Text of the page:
Five-year survival rates for pediatric acute lymphoblastic leukemia (ALL), a malignancy that was incurable in the 1950s, now exceed 90%.1 However, 15-20% of National Cancer Institute (NCI) high-risk (HR) B-lineage ALL (B-ALL) patients relapse, and post-relapse outcomes remain poor, particularly following early marrow relapse [5-year overall survival (OS): 28%].2 Genomic advances have identified a novel B-ALL subtype characterized by a heterogeneous spectrum of kinase-activating alterations, producing a gene expression signature similar to that of Philadelphia chromosome-positive (Ph) ALL, without the canonical BCR-ABL1 oncoprotein, referred to as BCR-ABL1-like ALL or Ph-like ALL, and now recognized as a provisional disease entity in the 2016 World Health Organization’s classification of acute leukemias.43 Ph-like ALL is associated with adverse clinical features and poor outcomes despite modern therapy.64 It occurs in approximately 15% of children with NCI HR B-ALL and over 25% of adults with B-ALL, and contributes disproportionately to relapses.64 Among Ph-like ALL patients, 10-14% of them harbor rearrangements of ABL-class genes (ABL1, ABL2, CSF1R, LYN, PDGFRA, PDGFRB) other than BCR-ABL1, collectively representing 2-3% of pediatric B-ALL cases.64 While there are anecdotal reports of the short-term efficacy of adding the ABL tyrosine kinase inhibitors (TKI) imatinib or dasatinib to chemotherapy,874 controlled data are lacking regarding the long-term efficacy of this approach. In this issue of Haematologica, Cario et al.9 provide important new information on treatment of children with ALL and ABL-class fusions.
They report 46 ABL-class fusion positive B-ALL patients (15 involving ABL1, 5 ABL2, 3 CSF1R, and 23 PDGFRB) who were originally enrolled on the AIEOP-BFM ALL 2000 and 2009 trials, and identified retrospectively. ABL-class fusion-positive cases had a substantially worse early treatment response than other patients, as reflected by prednisone-poor response (50% vs. 5.6%, P<0.0001) or minimal residual disease (MRD) ≥5x10 at end-induction (71.4% vs. 19.2%, P<0.0001) and end-protocol Ib (51.2% vs. 5.1%, P<0.0001). Thirty-six of 46 patients (78.3%) were classified as HR (vs. 11.1% of ALL-BFM 2000 B-ALL patients overall), and more than half (25 of 46, 54.3%) underwent hematopoietic stem cell transplantation (HSCT) in first complete remission (CR1). For the cohort of 46 patients with ABL-class fusions, the 5-year event-free survival (EFS) and OS were 49.1±8.9% and 69.6±7.8%, respectively. The 5-year cumulative incidence of relapse (CIR) and treatment-related mortality (TRM) were 25.6±8.2% and 20.8±6.8%, respectively. Thirteen patients (13 of 46, 28.3%) received TKI in combination with chemotherapy post-induction; their outcomes were not significantly different from those in the no-TKI group (n=33) (5-year EFS 62.9% vs. 47.7%, P=0.98; 5-year OS 75.5% vs. 70.9%, P=0.64). In parallel, ABL-class patients treated with or without HSCT had similar outcomes (5-year EFS 47.9% vs. 55.0%, P=0.35; 5-year OS 66.7% vs. 84.0%, P=0.22). Notably, in the 33 patients treated without TKI, there was a trend towards lower CIR rate among patients who underwent HSCT (n=16) compared to those who did not (n=17) (13.2% vs. 43.8%, P=0.06). The TRM rate was, nevertheless, exceedingly high in the HSCT group (32.3% vs. 0.0%, P=0.034). Furthermore, the majority of events in the HSCT group were non-relapse events, while relapses predominate in the no-HSCT group.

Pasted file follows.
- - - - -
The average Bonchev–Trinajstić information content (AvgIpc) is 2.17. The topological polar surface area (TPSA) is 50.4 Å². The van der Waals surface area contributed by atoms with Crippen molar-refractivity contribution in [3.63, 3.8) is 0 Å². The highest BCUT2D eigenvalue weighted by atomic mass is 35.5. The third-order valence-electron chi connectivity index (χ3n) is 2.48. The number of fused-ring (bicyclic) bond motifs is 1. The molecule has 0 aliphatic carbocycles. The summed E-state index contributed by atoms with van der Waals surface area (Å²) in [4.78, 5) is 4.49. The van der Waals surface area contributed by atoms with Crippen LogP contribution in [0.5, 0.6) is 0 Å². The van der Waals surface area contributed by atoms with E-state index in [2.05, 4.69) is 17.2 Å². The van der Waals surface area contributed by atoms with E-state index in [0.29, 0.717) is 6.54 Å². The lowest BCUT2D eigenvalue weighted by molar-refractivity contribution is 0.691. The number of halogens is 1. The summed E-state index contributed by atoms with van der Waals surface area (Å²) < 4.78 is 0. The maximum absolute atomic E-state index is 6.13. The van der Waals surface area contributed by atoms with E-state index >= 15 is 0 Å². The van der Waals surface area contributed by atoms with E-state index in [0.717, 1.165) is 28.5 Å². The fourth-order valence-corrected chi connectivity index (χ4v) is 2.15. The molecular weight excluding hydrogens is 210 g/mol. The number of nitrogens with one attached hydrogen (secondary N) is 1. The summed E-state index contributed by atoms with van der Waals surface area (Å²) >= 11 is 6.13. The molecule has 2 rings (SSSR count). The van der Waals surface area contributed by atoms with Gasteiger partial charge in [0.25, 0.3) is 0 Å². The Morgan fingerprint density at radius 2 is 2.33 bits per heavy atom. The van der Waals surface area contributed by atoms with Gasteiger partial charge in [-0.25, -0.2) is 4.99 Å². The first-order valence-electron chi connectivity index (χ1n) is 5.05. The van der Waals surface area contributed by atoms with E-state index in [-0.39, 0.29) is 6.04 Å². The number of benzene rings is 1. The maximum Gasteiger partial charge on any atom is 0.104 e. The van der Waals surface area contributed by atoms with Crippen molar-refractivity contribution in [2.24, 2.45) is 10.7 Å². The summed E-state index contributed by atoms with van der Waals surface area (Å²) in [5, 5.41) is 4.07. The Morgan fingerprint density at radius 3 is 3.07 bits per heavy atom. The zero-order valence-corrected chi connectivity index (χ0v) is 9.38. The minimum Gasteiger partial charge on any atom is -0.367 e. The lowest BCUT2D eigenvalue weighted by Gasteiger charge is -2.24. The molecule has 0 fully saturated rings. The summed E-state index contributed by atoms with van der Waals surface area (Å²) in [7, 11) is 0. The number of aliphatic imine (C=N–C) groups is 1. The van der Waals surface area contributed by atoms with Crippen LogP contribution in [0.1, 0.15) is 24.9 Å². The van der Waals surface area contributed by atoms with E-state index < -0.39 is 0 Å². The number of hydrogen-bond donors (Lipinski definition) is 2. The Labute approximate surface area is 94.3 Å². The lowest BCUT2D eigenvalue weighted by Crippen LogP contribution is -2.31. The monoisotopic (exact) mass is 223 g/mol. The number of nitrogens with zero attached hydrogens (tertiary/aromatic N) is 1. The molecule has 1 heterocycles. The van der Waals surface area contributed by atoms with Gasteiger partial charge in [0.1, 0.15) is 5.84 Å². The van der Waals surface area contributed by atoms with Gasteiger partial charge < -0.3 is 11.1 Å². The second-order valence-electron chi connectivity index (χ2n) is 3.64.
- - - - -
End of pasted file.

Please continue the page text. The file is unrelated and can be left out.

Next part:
This article is valuable to clinicians as it confirms the adverse presenting features, poor early response and EFS/OS rates of a large cohort of ABL-class fusion positive B-ALL patients, similar to prior anecdotal reports7 or smaller retrospective series.108 Moreover, the authors highlight the striking clinical resemblance between ABL-class fusion positive B-ALL and Ph ALL. Both disease entities comprise approximately 3% of pediatric ALL, tend to be older patients with hyperleukocytosis, elevat ed MRD at the end of induction and consolidation, and the reported 5-year EFS of less than 50% for the ABL-class cohort mirrors that of Ph ALL in the pre-TKI era treated with the same chemotherapy backbone.1211 This has important therapeutic implications, suggesting that the addition of TKI to chemotherapy, which has transformed survival of Ph ALL, may similarly translate into improved outcomes for ABL-class patients.1413 In this series, six of the eight ABL-class patients who started TKI during consolidation had a low positive or negative end-Ib MRD, emphasizing the importance of early identification of ABL-class fusions and prompt TKI addition to achieve deep MRD response and, potentially, better outcomes. Despite the heterogeneity of ABL-class fusions, Cario et al. demonstrated that most ABL-class rearrangements could be detected by techniques such as fluorescence in situ hybridization (FISH) or polymerase chain reaction (PCR), which are standard techniques in clinical laboratories. Much effort in recent years has focused on screening for the kinase-activated signature that defines Ph-like ALL; however, ultimately, the clinically relevant goal is the prompt detection of the underlying therapeutically targetable genomic lesions. The Children’s Oncology Group (COG) is now expanding their FISH panel to include ABL1, ABL2 and PDGFRB/CSF1R dual-colored break-apart probes to screen for ABL-class gene rearrangements in order to introduce TKI by mid-induction. This strategy could perhaps overcome the high rates of induction failure and eradicate MRD levels early in the course of therapy for the majority of ABL-class patients, as early TKI introduction has done for Ph ALL.1514 Prospective evaluation of the early addition of TKI to therapy of patients with ABL-class lesions is required; this can only be achieved by harnessing international collaborations to effectively design precision medicine trials for such rare disease entities as exemplified by the Ph ALL experience (clinicaltrials.gov identifers: NCT0146016 and NCT03007147).